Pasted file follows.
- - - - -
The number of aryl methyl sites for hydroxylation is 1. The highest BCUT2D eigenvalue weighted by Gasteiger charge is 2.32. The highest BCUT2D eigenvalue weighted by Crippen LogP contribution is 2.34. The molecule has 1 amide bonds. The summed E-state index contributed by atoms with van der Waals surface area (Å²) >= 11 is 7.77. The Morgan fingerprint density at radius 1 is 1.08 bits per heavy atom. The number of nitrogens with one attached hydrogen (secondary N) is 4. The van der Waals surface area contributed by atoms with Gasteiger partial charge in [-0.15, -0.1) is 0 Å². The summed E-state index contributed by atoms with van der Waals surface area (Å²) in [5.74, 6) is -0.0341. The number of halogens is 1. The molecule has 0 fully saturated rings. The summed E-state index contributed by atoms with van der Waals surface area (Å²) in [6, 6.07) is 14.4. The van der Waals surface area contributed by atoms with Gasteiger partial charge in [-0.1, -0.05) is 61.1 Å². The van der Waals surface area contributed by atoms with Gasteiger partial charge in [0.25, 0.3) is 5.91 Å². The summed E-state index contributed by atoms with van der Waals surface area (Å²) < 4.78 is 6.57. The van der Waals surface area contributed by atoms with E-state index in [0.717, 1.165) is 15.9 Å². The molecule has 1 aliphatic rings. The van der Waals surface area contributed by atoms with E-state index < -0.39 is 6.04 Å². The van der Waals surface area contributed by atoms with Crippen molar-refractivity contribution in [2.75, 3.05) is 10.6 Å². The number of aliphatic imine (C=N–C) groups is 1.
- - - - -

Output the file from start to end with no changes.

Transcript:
The number of aryl methyl sites for hydroxylation is 1. The highest BCUT2D eigenvalue weighted by Gasteiger charge is 2.32. The highest BCUT2D eigenvalue weighted by Crippen LogP contribution is 2.34. The molecule has 1 amide bonds. The summed E-state index contributed by atoms with van der Waals surface area (Å²) >= 11 is 7.77. The Morgan fingerprint density at radius 1 is 1.08 bits per heavy atom. The number of nitrogens with one attached hydrogen (secondary N) is 4. The van der Waals surface area contributed by atoms with Gasteiger partial charge in [-0.15, -0.1) is 0 Å². The summed E-state index contributed by atoms with van der Waals surface area (Å²) in [5.74, 6) is -0.0341. The number of halogens is 1. The molecule has 0 fully saturated rings. The summed E-state index contributed by atoms with van der Waals surface area (Å²) in [6, 6.07) is 14.4. The van der Waals surface area contributed by atoms with Gasteiger partial charge in [-0.1, -0.05) is 61.1 Å². The van der Waals surface area contributed by atoms with Gasteiger partial charge in [0.25, 0.3) is 5.91 Å². The summed E-state index contributed by atoms with van der Waals surface area (Å²) < 4.78 is 6.57. The van der Waals surface area contributed by atoms with E-state index in [0.717, 1.165) is 15.9 Å². The molecule has 1 aliphatic rings. The van der Waals surface area contributed by atoms with E-state index < -0.39 is 6.04 Å². The van der Waals surface area contributed by atoms with Crippen molar-refractivity contribution in [2.75, 3.05) is 10.6 Å². The number of aliphatic imine (C=N–C) groups is 1.